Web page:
Over the past few years, tens of millions of consumers witnessed a remarkable increase in their credit scores, primarily due to helicopter money dished out by the federal government, rock-bottom interest rates, and a pause on student-loan payments. However, the party has come to an abrupt end as credit scores plunge.
Bloomberg reports Synchrony Financial is closing inactive accounts and capping card limits for a number of clients as macroeconomic headwinds mount.
“What we are seeing is people who are doing significant score migration — a 680 or a 690 going to a 620,” Synchrony Financial CFO Brian Wenzel said in an interview.
Wenzel said, “Folks who had paid down debt, their scores had gone up, and now they’re reverting back to more normal performance.”
The Stamford, Connecticut-based consumer financial services company hasn’t tightened underwriting standards for new accounts but is beginning to notice consumer stress 16 months into the Federal Reserve’s interest rate tightening cycle.
Two years of an inflation storm has sent real wage growth to negative levels, forcing many consumers to drain personal savings and overutilize credit cards to make ends meet. We noted this in “Credit Card Debt Explodes At 2nd Fastest Pace On Record Just As Rates Hit All-Time High” and “Credit Card Debt Keeps Surging Even As Interest Rates Hit Record High.”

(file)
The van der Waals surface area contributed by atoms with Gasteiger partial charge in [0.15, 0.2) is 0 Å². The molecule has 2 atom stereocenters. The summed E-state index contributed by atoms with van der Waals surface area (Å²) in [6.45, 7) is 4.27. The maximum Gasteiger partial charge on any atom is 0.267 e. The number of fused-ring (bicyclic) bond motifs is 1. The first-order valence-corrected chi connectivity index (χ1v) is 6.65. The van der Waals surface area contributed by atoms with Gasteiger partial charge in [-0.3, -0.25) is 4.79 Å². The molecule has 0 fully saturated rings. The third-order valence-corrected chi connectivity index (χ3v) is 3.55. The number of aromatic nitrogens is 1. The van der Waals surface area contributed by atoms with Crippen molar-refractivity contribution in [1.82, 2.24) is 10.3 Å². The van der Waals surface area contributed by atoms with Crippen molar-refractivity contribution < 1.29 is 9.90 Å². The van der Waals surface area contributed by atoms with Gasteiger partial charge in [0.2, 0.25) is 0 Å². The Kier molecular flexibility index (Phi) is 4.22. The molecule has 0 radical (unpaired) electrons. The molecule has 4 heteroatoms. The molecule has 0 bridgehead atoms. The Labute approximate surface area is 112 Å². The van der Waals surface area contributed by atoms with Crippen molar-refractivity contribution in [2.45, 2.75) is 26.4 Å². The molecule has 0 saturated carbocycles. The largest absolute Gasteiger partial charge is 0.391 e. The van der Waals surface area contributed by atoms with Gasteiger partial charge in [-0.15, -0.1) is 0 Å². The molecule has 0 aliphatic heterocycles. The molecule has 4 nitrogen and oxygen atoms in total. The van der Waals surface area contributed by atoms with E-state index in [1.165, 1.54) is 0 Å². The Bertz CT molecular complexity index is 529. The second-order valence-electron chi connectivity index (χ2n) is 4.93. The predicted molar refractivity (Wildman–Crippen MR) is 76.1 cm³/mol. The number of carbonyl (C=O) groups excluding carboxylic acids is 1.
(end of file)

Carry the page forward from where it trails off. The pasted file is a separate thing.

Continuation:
Consumers have racked up record amounts of credit card debt while interest rates on these cards have surged to the highest level ever of around 21% on average. Surging debt loads and high rates make paying off outstanding balances even harder for some consumers.
A lower credit score means consumers will have increasing trouble qualifying for new credit lines, thus cutting off their lifelines. Perhaps that’s why we’ve seen a surge in Google searches for “pawn shop near me” as consumers pawn off items for quick loans.
Just wait until student-loan payments restart … this will crush consumers even more as millions must divert even more income into debt servicing payments. Maybe consumers are heading into a period of a balance sheet recession.
Wed, 07/19/2023 – 21:35